One of my most essential tools for joinery is one that I never talk about: my magnifier lamp.
This fluorescent, articulating light fixture allows me to see my layout lines, any undesirable tracks left by my handplanes and the bevel of whatever tool I’m sharpening at the moment. The light fixture drops into my dog holes so I can move it anywhere on my bench, though it rarely strays from the area of the benchtop that has my leg vise.
I’ve burned through three of these fixtures since I started woodworking – most of the ones you get at office supply stores are just junk. Their springs are weak and soon the lamp won’t stand upright. Plus they get damaged easily when you drop them.
About five years ago I bought a magnifier lamp that was built in the 1960s. It was “new old stock” (thanks Slav!), meaning it still had the sales tags on it when it came into my shop.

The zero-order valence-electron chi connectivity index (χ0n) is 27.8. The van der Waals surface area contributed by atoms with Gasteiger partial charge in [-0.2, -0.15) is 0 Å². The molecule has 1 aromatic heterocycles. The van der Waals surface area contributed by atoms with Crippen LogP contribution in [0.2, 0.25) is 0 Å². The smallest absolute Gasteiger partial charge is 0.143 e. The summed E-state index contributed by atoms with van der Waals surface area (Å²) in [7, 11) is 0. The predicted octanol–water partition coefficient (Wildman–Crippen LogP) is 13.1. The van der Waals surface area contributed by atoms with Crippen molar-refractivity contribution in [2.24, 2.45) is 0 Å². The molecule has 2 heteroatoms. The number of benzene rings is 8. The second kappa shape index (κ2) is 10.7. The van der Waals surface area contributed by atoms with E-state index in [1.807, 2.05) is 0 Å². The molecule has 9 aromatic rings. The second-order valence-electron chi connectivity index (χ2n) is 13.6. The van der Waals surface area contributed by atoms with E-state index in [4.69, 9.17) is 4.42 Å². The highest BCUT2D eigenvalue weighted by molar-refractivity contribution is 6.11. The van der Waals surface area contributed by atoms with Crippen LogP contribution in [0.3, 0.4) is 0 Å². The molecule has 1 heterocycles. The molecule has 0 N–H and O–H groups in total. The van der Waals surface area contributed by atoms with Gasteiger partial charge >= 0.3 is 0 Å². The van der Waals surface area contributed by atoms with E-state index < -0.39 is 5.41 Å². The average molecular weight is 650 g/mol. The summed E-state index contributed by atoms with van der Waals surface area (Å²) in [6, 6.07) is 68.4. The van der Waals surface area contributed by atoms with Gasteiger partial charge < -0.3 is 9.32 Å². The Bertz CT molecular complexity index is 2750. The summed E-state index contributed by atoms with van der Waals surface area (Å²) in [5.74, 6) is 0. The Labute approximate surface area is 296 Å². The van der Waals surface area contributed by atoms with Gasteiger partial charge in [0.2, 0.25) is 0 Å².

This sucker is bulletproof. And I don’t care what I paid for it (about $45) – I’d pay twice that in a heartbeat. You move it, and it stays put. It laughs off knocks and dings. And the switch didn’t break in the first week.
My magnifier lamp was made by Luxo Lamp Corp., which is still around – though I haven’t inspected the company’s modern merchandise. I really should take a look at the different lamps available (sounds like a tool test, eh?).
I can say this: I’ve never been happy with the student-grade stuff, so you might want to stay away from it. I’d check the stores that sell old office equipment. Buried among the manual typewriters, adding machines and metal shelving units just might be your next favorite woodworking tool.
— Christopher Schwarz